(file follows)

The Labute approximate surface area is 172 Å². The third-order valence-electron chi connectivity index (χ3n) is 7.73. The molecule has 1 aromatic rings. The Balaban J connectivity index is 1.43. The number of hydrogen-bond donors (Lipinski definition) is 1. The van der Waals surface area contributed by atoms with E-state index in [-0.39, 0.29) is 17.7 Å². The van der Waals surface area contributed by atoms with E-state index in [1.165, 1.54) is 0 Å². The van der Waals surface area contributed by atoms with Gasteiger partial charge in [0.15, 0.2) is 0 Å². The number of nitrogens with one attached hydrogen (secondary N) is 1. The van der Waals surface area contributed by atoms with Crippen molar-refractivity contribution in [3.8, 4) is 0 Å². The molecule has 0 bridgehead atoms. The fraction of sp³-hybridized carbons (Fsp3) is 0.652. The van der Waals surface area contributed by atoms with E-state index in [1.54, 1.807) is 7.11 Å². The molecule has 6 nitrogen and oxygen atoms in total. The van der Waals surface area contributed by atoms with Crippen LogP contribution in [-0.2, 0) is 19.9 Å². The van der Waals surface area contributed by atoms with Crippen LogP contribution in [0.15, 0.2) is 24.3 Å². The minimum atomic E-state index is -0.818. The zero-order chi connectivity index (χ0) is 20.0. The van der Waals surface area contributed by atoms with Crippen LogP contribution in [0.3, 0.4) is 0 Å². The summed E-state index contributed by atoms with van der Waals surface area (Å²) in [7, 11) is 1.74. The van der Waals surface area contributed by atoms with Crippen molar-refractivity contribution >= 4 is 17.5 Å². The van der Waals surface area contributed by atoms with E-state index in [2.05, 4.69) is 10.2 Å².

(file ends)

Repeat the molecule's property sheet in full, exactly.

The Labute approximate surface area is 172 Å². The third-order valence-electron chi connectivity index (χ3n) is 7.73. The molecule has 1 aromatic rings. The Balaban J connectivity index is 1.43. The number of hydrogen-bond donors (Lipinski definition) is 1. The van der Waals surface area contributed by atoms with E-state index in [-0.39, 0.29) is 17.7 Å². The van der Waals surface area contributed by atoms with E-state index in [1.165, 1.54) is 0 Å². The van der Waals surface area contributed by atoms with Gasteiger partial charge in [0.15, 0.2) is 0 Å². The number of nitrogens with one attached hydrogen (secondary N) is 1. The van der Waals surface area contributed by atoms with Crippen molar-refractivity contribution in [3.8, 4) is 0 Å². The molecule has 0 bridgehead atoms. The fraction of sp³-hybridized carbons (Fsp3) is 0.652. The van der Waals surface area contributed by atoms with E-state index in [1.54, 1.807) is 7.11 Å². The molecule has 6 nitrogen and oxygen atoms in total. The van der Waals surface area contributed by atoms with Crippen LogP contribution in [-0.2, 0) is 19.9 Å². The van der Waals surface area contributed by atoms with Crippen LogP contribution in [0.15, 0.2) is 24.3 Å². The minimum atomic E-state index is -0.818. The zero-order chi connectivity index (χ0) is 20.0. The van der Waals surface area contributed by atoms with Crippen LogP contribution in [0.3, 0.4) is 0 Å². The summed E-state index contributed by atoms with van der Waals surface area (Å²) in [7, 11) is 1.74. The van der Waals surface area contributed by atoms with Crippen molar-refractivity contribution >= 4 is 17.5 Å². The van der Waals surface area contributed by atoms with E-state index in [2.05, 4.69) is 10.2 Å².